A publication doesn't have to be official to count as prior art against the novelty of a patent application. Defensive publication is not regulated by any particular formalism.
You must take care that your description is as precise as possible. Simply describing a general idea in vague terms may not be considered prior art for a patent application that describes the working of the invention in detail: the defensive publication must, like a patent application, be enabling, i.e. it must enable a person with ordinary skill in the art to reproduce the invention.
It is in your interest to make the defensive publication in a venue where people in that specialty may come upon it. That could be a popular blog, or better, some technical journal. That publication would then be not only prior art regarding novelty, but also would improve the chance that some trivial variation is considered unpatentable due to the non-obviousness requirement, as one skilled in the art would be considered familiar with your technique.
It is in your interest to make your publication known to the examiner. While you can still defend against a granted patent by establishing that you followed a preexisting publication, having the patent granted shifts the burden of proof. Again, a technical journal in the relevant field that the examiner is likely to search specifically is a good option. Examiners can use Google too, so a blog isn't out of the question.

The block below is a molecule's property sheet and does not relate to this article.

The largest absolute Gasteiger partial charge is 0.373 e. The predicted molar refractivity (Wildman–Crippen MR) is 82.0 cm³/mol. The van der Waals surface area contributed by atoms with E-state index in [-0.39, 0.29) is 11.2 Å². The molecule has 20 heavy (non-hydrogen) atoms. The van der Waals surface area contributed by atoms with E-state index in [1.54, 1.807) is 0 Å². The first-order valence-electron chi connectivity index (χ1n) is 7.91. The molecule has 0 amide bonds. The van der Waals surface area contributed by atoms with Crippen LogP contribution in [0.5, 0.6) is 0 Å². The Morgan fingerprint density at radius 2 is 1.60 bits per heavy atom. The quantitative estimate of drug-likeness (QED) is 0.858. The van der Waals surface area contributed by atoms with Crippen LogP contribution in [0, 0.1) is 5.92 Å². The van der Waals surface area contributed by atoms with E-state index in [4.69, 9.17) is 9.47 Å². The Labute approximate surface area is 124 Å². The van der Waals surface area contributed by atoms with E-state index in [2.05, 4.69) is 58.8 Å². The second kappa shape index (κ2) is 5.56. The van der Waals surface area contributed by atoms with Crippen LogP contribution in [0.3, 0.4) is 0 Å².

One thing to take care of is that the content and the date of the publication must not be subject to controversy. A blog under your control might be cast into doubt, you would be depending on third-party archives. Again, a technical publication archived in many libraries would be ideal. A message to a mailing list as a complement of a blog post would also help spread your content.
Some large corporations make or made their own publication, such as IBM's Technical Disclosure Bulletins. I don't know why they discontinued the practice (in 1998). It may have had to do with the rising ability to publish and be read on the web.
“The Effect of E-Resouces on Technology Development” by Anthony Breitzman analyzes the sources of references in patents and trends from 1997 to 2006. Technical journals and conference reports make up the bulk, but Internet citations are on the rise.
If your invention can be considered applied science, even if you don't want to go all the way towards a refereed publication, consider writing a technical paper and publishing it on arXiv.
IP.com maintains a database of publications that can be searched for free but
requires payment for inclusion. You can read their presentation of the benefits of their service for arguments against self-publication of technical disclosures.